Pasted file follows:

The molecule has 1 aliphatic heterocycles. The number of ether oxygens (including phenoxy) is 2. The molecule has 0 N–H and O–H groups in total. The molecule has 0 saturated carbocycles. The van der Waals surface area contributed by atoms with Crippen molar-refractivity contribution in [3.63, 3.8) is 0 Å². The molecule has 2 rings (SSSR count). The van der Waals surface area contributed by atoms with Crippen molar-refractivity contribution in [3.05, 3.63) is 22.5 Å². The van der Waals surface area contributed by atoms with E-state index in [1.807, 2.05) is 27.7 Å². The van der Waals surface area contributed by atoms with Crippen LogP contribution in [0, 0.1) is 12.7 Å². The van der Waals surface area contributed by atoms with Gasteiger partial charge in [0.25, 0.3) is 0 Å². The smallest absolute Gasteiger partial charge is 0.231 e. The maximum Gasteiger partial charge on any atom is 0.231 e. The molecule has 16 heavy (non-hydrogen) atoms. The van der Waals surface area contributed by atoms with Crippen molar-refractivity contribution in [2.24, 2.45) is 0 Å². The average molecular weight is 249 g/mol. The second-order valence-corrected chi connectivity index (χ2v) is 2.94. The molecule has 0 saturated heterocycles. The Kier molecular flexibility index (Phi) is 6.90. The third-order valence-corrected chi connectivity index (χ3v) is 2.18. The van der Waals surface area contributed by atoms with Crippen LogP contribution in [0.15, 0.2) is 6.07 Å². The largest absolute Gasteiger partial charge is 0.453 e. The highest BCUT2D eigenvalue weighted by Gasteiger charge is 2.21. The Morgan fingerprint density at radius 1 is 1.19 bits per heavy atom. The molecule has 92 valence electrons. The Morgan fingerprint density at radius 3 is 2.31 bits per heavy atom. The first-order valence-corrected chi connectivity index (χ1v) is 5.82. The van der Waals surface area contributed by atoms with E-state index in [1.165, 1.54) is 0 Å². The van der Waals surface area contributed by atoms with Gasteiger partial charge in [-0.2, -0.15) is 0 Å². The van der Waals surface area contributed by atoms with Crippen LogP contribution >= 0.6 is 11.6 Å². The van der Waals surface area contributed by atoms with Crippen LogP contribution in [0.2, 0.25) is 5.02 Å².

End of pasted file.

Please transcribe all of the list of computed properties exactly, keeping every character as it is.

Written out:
The molecule has 1 aliphatic heterocycles. The number of ether oxygens (including phenoxy) is 2. The molecule has 0 N–H and O–H groups in total. The molecule has 0 saturated carbocycles. The van der Waals surface area contributed by atoms with Crippen molar-refractivity contribution in [3.63, 3.8) is 0 Å². The molecule has 2 rings (SSSR count). The van der Waals surface area contributed by atoms with Crippen molar-refractivity contribution in [3.05, 3.63) is 22.5 Å². The van der Waals surface area contributed by atoms with E-state index in [1.807, 2.05) is 27.7 Å². The van der Waals surface area contributed by atoms with Crippen LogP contribution in [0, 0.1) is 12.7 Å². The van der Waals surface area contributed by atoms with Gasteiger partial charge in [0.25, 0.3) is 0 Å². The smallest absolute Gasteiger partial charge is 0.231 e. The maximum Gasteiger partial charge on any atom is 0.231 e. The molecule has 16 heavy (non-hydrogen) atoms. The van der Waals surface area contributed by atoms with Crippen molar-refractivity contribution in [2.24, 2.45) is 0 Å². The average molecular weight is 249 g/mol. The second-order valence-corrected chi connectivity index (χ2v) is 2.94. The molecule has 0 saturated heterocycles. The Kier molecular flexibility index (Phi) is 6.90. The third-order valence-corrected chi connectivity index (χ3v) is 2.18. The van der Waals surface area contributed by atoms with Crippen LogP contribution in [0.15, 0.2) is 6.07 Å². The largest absolute Gasteiger partial charge is 0.453 e. The highest BCUT2D eigenvalue weighted by Gasteiger charge is 2.21. The Morgan fingerprint density at radius 1 is 1.19 bits per heavy atom. The molecule has 92 valence electrons. The Morgan fingerprint density at radius 3 is 2.31 bits per heavy atom. The first-order valence-corrected chi connectivity index (χ1v) is 5.82. The van der Waals surface area contributed by atoms with E-state index in [1.165, 1.54) is 0 Å². The van der Waals surface area contributed by atoms with Gasteiger partial charge in [-0.2, -0.15) is 0 Å². The van der Waals surface area contributed by atoms with Crippen LogP contribution >= 0.6 is 11.6 Å². The van der Waals surface area contributed by atoms with Crippen LogP contribution in [0.2, 0.25) is 5.02 Å².